Why is Valentine’s Day celebrated?
February 14 is celebrated worldwide as Valentine’s Day, and with the Valentine week already started, every couple remotely capable would be at least thinking, if not doing something to make their partner feel good, special, loved, wanted and other such abstracts. The week is completely consumed by romance and ardour starting from February 07 (Rose day) and going on till February 14 (Valentine’s Day).
Along with all the love (and desire) we muster for our better halves, it would be such a downer (or let’s say ignorance) if somebody asked why are we doing all of this? Why now?
Let’s scrutinize the situation and talk about something we already know, so Valentine’s day is celebrated on February 14 every year where couples loathe each other with gifts, surprises and much more (Let’s not talk about that right now), and the week starting from February 7 till February 14 is known as Valentine’s Week with each day dedicated to surprise your valentine at whole new level.
February 07: Rose Day
February 08: Propose Day
February 09: Chocolate Day
February 10: Teddy Day
February 11: Promise Day
February 12: Hug day
February 13: Kiss Day
February 14: Valentine’s Day
That’s pretty much it. That’s what everybody knows, that’s what I knew before I planned to write something about it! Did you know, St Valentine actually died on the day? Yes, the same day you are planning to take your girlfriend out on a romantic getaway. So let’s look what St. Valentine’s Day is actually all about?
Where did Valentine’s Day come from?
There are numerous theories and beliefs associated to Valentine’s Day. As the history of Valentine’s Day stretches back to 4th century and beyond, there is no exact explanation as to why we celebrate Valentine’s Day, although connecting the dots from all the pieces of literature of that period available to us, there are following legends associated with it.
- Saint Valentine was a priest of Rome who was imprisoned for assisting ill-treated Christians.
- Romans passed laws and edicts to force people who lived in the Roman Empire to worship Roman Gods and strictly enforced to abide by the traditional religious practice of Rome.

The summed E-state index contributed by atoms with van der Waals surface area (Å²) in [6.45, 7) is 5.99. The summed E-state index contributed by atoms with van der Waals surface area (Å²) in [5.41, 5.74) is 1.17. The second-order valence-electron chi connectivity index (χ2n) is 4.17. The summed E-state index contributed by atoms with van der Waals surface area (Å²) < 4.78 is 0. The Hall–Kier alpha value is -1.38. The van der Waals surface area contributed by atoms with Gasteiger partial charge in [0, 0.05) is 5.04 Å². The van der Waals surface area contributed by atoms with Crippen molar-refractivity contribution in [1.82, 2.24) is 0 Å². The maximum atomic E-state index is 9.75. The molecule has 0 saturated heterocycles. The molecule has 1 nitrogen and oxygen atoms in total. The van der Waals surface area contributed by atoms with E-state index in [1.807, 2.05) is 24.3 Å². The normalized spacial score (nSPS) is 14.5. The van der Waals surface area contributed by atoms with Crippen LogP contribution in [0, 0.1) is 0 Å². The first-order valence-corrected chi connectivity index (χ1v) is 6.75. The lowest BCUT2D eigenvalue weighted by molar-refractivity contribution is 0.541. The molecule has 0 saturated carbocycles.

- Saint Valentine was captured as a Christian and interrogated by Roman Emperor Claudius II in person. However, Claudius was impressed by St. Valentine and tried to get him to convert to Roman paganism in order to save his life.
- Valentine refused and instead tried to convert Claudius to Christianity. Following which, he was executed.
- Just before his execution, he is said to have performed a miracle by healing Julia, the blind daughter of his jailer Asterius.
- The jailer’s daughter and his forty-four member household (family members and servants) came to believe in Jesus and were baptized.
- On the evening before Valentine was to be executed, he wrote the first “valentine” card himself, addressing Julia, who was no longer blind, and signed the card as “Your Valentine.” The expression “From your Valentine” is even now adopted by modern Valentine letters.
- According to another legend, the Roman Emperor Claudius II forbade soldier marriage in order to grow his army even more. He believed that married men did not make good soldiers.
- Saint Valentine opposed this and performed secretChristian weddings for soldiers who were forbidden to marry. Later, when the emperor found out, St Valentine was sentenced to death.
- As the legend goes, “to remind these men of their vows and God’s love, Saint Valentine cut hearts from parchment“, handing them over to the soldiers and captured Christians, and hence giving a possible origin to the widespread use of hearts on St. Valentine’s Day.
What is Valentine’s Day connection with Romantic Love?
Irrespective of the legend, Since February 14, the day St. Valentine’s was hanged to death by the Roman Emperor Claudius II, he has been remembered by Christians through-out the years.
- The history of Valentine’s Day and its connection to romance associated can be traced back to Ancient England of 14th century where the literary conception of nobility and chivalry flourished, in which knights would set out on adventures and perform various services for ladies.
- However, the celebration of St Valentine did not have any romantic implications till Chaucer’s poetry about “Valentines” in the 14th century.
“For this was on seynt Volantynys day
Whan euery bryd comyth there to chese his make.”